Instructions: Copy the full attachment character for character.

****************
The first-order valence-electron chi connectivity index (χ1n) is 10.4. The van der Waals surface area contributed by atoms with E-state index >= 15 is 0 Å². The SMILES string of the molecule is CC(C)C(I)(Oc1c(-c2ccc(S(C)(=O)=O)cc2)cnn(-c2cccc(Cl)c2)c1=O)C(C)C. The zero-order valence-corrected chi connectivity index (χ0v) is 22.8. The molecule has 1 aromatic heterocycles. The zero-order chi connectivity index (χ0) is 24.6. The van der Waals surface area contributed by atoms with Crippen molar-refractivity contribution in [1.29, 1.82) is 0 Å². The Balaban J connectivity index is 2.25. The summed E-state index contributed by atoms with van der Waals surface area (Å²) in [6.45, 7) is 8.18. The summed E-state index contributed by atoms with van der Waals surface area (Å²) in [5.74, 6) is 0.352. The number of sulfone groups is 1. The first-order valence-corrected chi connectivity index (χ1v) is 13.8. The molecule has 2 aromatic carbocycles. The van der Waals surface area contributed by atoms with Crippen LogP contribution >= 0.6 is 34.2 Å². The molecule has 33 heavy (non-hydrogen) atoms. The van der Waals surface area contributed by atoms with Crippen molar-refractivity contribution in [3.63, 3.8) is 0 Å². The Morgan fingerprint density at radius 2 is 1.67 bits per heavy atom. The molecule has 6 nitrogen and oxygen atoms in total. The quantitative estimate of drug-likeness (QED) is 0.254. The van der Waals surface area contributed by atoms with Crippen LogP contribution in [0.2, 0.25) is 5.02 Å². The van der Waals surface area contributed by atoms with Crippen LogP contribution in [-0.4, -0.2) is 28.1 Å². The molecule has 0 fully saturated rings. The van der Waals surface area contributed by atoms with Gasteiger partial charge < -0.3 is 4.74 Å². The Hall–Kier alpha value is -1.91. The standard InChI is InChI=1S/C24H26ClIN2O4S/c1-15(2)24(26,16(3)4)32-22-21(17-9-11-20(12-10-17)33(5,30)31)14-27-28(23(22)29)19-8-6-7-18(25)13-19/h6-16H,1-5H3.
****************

The first-order valence-electron chi connectivity index (χ1n) is 10.4. The van der Waals surface area contributed by atoms with E-state index >= 15 is 0 Å². The SMILES string of the molecule is CC(C)C(I)(Oc1c(-c2ccc(S(C)(=O)=O)cc2)cnn(-c2cccc(Cl)c2)c1=O)C(C)C. The zero-order valence-corrected chi connectivity index (χ0v) is 22.8. The molecule has 1 aromatic heterocycles. The zero-order chi connectivity index (χ0) is 24.6. The van der Waals surface area contributed by atoms with Crippen molar-refractivity contribution in [1.29, 1.82) is 0 Å². The Balaban J connectivity index is 2.25. The summed E-state index contributed by atoms with van der Waals surface area (Å²) in [6.45, 7) is 8.18. The summed E-state index contributed by atoms with van der Waals surface area (Å²) in [5.74, 6) is 0.352. The number of sulfone groups is 1. The first-order valence-corrected chi connectivity index (χ1v) is 13.8. The molecule has 2 aromatic carbocycles. The van der Waals surface area contributed by atoms with Crippen LogP contribution >= 0.6 is 34.2 Å². The molecule has 33 heavy (non-hydrogen) atoms. The van der Waals surface area contributed by atoms with Crippen molar-refractivity contribution in [3.63, 3.8) is 0 Å². The Morgan fingerprint density at radius 2 is 1.67 bits per heavy atom. The molecule has 6 nitrogen and oxygen atoms in total. The quantitative estimate of drug-likeness (QED) is 0.254. The van der Waals surface area contributed by atoms with Crippen LogP contribution in [0.2, 0.25) is 5.02 Å². The van der Waals surface area contributed by atoms with Crippen LogP contribution in [-0.4, -0.2) is 28.1 Å². The molecule has 0 fully saturated rings. The van der Waals surface area contributed by atoms with Gasteiger partial charge < -0.3 is 4.74 Å². The Hall–Kier alpha value is -1.91. The standard InChI is InChI=1S/C24H26ClIN2O4S/c1-15(2)24(26,16(3)4)32-22-21(17-9-11-20(12-10-17)33(5,30)31)14-27-28(23(22)29)19-8-6-7-18(25)13-19/h6-16H,1-5H3.